Monday, January 9, 2012

Citizens Voice Their Visions for 2012 Legislative Session

Posted By on Mon, Jan 9, 2012 at 11:19 AM

In anticipation of today's State of the State address, Citydesk has been listening to engaged citizens who are offering their own hopes for Gov. C.L. "Butch" Otter's vision and the 2012 edition of the Idaho Legislature.

Earl Mitchell, a 28-year-old computer programmer who recently moved back to Boise, is looking for a conservative fiscal environment balanced by a progressive social culture.

"Idaho's government could stand to be more socially liberal," said Mitchell. "But in the long term, it is much more economically important that the state machinery remain fiscally sound."

Lea Bowman, a social worker who provides hospice care, is looking for greater compassion from lawmakers.

"I find it astonishing that we think we can leave people stranded with challenges like severe mental illness, substance abuse issues, overwhelming disability, or just the ever-more-common story of being laid off, plus cut education and services for at-risk families," said Bowman. "And expect crime rates to stay low, maintenance of a healthy workforce, connected communities, strong families and a good environment for new business."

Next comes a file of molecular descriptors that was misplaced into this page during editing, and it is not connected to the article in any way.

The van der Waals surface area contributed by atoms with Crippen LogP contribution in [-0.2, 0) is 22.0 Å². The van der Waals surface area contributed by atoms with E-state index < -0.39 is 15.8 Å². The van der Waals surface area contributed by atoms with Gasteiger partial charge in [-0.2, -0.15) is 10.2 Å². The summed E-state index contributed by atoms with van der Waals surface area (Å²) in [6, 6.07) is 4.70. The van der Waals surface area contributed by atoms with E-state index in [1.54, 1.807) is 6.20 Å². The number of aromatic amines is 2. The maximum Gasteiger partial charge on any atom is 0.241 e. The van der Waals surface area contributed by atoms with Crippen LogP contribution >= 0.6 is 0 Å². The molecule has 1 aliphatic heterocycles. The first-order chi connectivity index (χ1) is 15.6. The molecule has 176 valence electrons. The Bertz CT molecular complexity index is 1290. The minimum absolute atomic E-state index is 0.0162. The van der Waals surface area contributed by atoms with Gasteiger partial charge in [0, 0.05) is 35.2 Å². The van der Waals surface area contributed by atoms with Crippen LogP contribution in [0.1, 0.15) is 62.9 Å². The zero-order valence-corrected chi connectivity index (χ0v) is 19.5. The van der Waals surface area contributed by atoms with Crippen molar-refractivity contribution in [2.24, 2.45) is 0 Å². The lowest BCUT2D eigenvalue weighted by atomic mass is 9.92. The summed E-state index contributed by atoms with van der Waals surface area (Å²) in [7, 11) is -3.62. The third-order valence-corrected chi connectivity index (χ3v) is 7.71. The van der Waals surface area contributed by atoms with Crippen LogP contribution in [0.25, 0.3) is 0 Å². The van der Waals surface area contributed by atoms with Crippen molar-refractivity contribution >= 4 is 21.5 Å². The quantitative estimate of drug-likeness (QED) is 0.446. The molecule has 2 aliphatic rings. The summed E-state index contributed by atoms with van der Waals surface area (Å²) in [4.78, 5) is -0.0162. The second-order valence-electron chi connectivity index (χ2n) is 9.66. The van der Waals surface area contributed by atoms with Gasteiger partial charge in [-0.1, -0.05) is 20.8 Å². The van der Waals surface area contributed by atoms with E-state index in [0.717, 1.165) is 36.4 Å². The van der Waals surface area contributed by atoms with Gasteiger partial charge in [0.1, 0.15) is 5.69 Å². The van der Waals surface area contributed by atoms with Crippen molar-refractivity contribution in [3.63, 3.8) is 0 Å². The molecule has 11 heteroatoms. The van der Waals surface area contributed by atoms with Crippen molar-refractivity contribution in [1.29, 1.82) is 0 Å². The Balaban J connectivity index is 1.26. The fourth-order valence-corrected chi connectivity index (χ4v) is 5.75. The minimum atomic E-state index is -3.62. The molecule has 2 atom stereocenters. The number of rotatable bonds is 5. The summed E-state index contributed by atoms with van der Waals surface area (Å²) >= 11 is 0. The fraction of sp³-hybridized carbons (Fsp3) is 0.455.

Scott Deseelhorst, who owns Snake River Winery with his wife Susan, is hoping for an economic climate that is more friendly to smaller businesses.

"It seems like it's not an easy environment to not only start a business but to sustain a business," said Deseelhorst. "[Otter] wants to help ag specifically as far as business, but what about the little guys?"

Jackie Nefzger, who has run Mackay Wilderness Trips with her partner since 1991, wants lawmakers to take greater care in supporting Idaho's natural resources.

"This state is dying and we need tourism," said Nefzger. "The Frank Church Wilderness brings millions [of dollars] to the state."

Warren Bussey, who currently manages a floral delivery service, also knows a thing or two about one of Idaho's largest cost centers: the Department of Correction. Bussey has spent time behind bars at an IDOC prison.

"Lack of education is why our prisons are so overcrowded," said Bussey. "Right now, we spend millions on extended sentences, when many of these people would benefit from counseling and other treatments that would prepare them for earlier release."

We'll be hearing from these citizens and others as we solicit their thoughts on today's State of the State address.

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